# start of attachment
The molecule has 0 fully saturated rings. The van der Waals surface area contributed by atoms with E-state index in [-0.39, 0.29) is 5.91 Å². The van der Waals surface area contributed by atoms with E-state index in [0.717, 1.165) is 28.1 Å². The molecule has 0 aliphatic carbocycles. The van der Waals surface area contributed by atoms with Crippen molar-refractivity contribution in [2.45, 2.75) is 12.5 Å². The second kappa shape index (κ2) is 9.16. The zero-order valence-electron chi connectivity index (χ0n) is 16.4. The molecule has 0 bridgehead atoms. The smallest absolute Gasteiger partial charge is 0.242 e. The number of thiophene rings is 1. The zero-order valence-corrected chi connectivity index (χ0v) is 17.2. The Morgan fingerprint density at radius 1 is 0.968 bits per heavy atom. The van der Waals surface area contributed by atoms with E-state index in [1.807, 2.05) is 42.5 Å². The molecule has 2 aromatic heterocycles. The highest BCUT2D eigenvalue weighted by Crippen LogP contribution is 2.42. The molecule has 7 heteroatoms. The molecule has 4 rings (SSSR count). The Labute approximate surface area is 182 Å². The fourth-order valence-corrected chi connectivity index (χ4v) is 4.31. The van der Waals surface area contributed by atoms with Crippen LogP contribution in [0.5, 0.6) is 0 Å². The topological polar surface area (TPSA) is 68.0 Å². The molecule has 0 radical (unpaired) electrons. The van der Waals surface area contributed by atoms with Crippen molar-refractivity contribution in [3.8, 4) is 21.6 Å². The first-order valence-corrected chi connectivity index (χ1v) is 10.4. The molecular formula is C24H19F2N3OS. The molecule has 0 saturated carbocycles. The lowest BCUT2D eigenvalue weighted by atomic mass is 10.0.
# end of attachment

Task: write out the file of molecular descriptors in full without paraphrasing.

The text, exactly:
The molecule has 0 fully saturated rings. The van der Waals surface area contributed by atoms with E-state index in [-0.39, 0.29) is 5.91 Å². The van der Waals surface area contributed by atoms with E-state index in [0.717, 1.165) is 28.1 Å². The molecule has 0 aliphatic carbocycles. The van der Waals surface area contributed by atoms with Crippen molar-refractivity contribution in [2.45, 2.75) is 12.5 Å². The second kappa shape index (κ2) is 9.16. The zero-order valence-electron chi connectivity index (χ0n) is 16.4. The molecule has 0 bridgehead atoms. The smallest absolute Gasteiger partial charge is 0.242 e. The number of thiophene rings is 1. The zero-order valence-corrected chi connectivity index (χ0v) is 17.2. The Morgan fingerprint density at radius 1 is 0.968 bits per heavy atom. The van der Waals surface area contributed by atoms with E-state index in [1.807, 2.05) is 42.5 Å². The molecule has 2 aromatic heterocycles. The highest BCUT2D eigenvalue weighted by Crippen LogP contribution is 2.42. The molecule has 7 heteroatoms. The molecule has 4 rings (SSSR count). The Labute approximate surface area is 182 Å². The fourth-order valence-corrected chi connectivity index (χ4v) is 4.31. The van der Waals surface area contributed by atoms with Crippen LogP contribution in [0.5, 0.6) is 0 Å². The topological polar surface area (TPSA) is 68.0 Å². The molecule has 0 radical (unpaired) electrons. The van der Waals surface area contributed by atoms with Crippen molar-refractivity contribution in [3.8, 4) is 21.6 Å². The first-order valence-corrected chi connectivity index (χ1v) is 10.4. The molecular formula is C24H19F2N3OS. The molecule has 0 saturated carbocycles. The lowest BCUT2D eigenvalue weighted by atomic mass is 10.0.